You know that you are in the jungle when you wake up in the morning with a monkey sitting on your window sill! This guy was cute, but I did not want him helping me get dressed, so I quickly got up and closed my window.
The boundary of the Gunung Leuser National Park was on the other side of the river, but the monkeys didn’t seem to care about that. There were lots of monkeys in Bukit Lawang during the entire time we were there.
There was a restaurant right across from our guest.house, overlooking the river.It was run by a guy who called himself Captain Cool (i don’t know what his real name was.). When we came in for breakfast, there was nobody in the restaurant We asked a man passing by if the restaurant was open, and he went and found Captain Cool for us. We had an amazing breakfast, including this fruit salad. .
In fact, some of the best food that we ate during our entire trip to Sumatra was served in this restaurant!
This was also where we got our first taste of Sumatran coffee. They brew it strong and thick, and it was delicious. But I certainly didn’t need more than one cup to wake me up!
Harmony and Jeff get a little silly!
There is no bridge across the river at the entrance to the national park. You need to swim or take a raft to get to the other side.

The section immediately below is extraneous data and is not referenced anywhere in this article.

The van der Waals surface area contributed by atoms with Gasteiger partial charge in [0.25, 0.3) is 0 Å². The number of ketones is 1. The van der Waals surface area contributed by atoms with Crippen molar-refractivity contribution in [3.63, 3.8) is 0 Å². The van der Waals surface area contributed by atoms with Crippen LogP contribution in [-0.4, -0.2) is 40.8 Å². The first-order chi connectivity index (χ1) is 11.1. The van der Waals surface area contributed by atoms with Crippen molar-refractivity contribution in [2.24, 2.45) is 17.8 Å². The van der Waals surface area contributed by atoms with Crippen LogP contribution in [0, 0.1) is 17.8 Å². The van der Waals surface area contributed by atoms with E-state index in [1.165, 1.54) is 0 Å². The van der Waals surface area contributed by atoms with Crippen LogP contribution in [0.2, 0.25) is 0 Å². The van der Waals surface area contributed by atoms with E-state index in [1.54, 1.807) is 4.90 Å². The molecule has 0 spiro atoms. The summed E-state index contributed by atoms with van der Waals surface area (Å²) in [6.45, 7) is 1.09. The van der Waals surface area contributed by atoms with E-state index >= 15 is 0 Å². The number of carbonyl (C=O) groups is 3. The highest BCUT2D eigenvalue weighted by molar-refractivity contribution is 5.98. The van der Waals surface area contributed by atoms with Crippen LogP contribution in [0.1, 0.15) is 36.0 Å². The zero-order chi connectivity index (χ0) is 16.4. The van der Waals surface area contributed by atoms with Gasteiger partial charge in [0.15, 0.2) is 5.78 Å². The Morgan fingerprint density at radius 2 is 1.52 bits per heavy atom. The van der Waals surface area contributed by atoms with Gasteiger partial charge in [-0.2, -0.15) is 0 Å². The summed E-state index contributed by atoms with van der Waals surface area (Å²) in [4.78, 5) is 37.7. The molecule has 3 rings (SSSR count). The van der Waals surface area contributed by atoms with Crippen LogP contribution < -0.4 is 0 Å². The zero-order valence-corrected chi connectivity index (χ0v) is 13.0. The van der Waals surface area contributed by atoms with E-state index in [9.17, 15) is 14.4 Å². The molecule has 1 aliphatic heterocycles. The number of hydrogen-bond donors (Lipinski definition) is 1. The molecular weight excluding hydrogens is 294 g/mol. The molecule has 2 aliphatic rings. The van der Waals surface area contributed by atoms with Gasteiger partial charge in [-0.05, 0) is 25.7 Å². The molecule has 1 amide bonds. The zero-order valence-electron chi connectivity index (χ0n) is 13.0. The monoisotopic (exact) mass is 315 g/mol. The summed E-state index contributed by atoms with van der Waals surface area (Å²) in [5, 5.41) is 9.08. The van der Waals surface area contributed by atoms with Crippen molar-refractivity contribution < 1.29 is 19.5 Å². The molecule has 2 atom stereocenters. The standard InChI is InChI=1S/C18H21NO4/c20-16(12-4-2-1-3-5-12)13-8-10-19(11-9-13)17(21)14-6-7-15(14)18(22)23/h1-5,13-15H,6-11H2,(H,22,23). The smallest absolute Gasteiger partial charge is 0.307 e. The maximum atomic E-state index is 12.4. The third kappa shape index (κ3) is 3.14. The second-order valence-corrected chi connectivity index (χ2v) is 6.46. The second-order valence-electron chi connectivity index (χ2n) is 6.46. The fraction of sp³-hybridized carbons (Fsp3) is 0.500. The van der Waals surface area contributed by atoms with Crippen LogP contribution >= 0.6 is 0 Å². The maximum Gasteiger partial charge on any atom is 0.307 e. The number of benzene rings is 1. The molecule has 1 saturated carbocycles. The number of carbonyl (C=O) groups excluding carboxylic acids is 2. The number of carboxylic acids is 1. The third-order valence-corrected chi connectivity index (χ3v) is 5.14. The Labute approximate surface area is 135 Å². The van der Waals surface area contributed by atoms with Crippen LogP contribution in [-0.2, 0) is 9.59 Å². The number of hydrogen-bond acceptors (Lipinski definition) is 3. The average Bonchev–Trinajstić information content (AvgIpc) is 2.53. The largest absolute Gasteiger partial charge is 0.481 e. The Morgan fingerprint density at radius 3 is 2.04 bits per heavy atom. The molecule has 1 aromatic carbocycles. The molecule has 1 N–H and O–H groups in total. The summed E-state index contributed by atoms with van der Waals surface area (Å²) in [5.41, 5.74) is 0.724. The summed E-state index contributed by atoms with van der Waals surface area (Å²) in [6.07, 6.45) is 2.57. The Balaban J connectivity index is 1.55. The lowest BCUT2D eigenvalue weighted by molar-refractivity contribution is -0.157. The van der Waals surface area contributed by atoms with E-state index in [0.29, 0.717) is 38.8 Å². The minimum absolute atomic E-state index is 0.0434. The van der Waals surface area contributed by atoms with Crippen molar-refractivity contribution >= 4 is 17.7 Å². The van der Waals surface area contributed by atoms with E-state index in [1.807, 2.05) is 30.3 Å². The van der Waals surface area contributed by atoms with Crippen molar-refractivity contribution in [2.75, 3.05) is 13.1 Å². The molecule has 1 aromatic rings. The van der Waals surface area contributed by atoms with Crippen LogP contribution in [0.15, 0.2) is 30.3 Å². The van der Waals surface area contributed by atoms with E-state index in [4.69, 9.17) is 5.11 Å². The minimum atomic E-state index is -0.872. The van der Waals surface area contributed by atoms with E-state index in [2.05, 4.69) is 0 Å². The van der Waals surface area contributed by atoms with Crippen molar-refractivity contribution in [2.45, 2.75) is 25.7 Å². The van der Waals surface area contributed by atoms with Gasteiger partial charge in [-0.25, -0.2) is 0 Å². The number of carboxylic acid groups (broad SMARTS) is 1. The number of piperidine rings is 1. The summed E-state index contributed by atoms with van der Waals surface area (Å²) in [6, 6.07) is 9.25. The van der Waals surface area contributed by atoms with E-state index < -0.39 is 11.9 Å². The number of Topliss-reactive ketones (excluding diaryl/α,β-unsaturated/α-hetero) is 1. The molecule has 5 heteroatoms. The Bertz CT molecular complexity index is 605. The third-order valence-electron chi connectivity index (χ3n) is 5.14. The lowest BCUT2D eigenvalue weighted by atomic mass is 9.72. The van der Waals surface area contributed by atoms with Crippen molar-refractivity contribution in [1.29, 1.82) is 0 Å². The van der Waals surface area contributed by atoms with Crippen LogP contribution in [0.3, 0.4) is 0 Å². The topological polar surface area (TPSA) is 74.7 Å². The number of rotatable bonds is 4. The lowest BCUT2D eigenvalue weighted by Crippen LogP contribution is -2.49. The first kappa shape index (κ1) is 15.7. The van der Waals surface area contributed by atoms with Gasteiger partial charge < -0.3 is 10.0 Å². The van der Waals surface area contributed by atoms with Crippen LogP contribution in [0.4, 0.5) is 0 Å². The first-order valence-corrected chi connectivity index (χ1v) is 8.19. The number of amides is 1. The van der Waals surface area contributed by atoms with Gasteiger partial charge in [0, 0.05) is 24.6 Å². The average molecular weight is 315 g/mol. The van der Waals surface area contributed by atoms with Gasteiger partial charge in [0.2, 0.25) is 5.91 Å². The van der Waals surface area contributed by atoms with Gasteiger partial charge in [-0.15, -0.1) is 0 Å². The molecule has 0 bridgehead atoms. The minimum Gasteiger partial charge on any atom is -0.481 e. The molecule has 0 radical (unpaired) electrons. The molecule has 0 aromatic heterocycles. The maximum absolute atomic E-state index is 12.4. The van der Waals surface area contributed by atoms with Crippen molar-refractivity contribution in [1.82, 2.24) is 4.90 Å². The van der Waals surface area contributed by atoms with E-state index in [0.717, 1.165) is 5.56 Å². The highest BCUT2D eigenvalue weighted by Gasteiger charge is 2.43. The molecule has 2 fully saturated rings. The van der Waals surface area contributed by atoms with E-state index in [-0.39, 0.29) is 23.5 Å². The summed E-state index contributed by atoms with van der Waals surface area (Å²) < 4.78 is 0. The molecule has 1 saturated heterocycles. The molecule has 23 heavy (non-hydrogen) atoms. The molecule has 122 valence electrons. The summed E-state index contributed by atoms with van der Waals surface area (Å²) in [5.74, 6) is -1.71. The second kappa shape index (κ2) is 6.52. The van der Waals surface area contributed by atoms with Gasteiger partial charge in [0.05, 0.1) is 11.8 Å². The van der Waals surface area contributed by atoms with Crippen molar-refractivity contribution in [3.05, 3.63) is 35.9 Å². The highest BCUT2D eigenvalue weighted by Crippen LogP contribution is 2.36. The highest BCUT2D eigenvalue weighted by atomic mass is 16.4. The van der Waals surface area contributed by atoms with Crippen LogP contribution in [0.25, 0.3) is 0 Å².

Gunung Leuser National Park is a large national park covering 950,000 hectares in northern Sumatra, straddling the border of the provinces of North Sumatra and Aceh.
In 1973 a Swiss organization set up an orangutan rehabilitation center in Bukit Lawang. The purpose of the center was to rehabilitate orangutans released from captivity. The rangers at the center teach the orangutans all the necessary skills to survive in the wild. After an intense period of quarantine and readjustment to the natural habitat, they integrate into the semi-wild population here in the jungle. All orangutans released are still monitored by the rangers and they still provide them with supplementary food at the feeding platform until they become fully self reliant.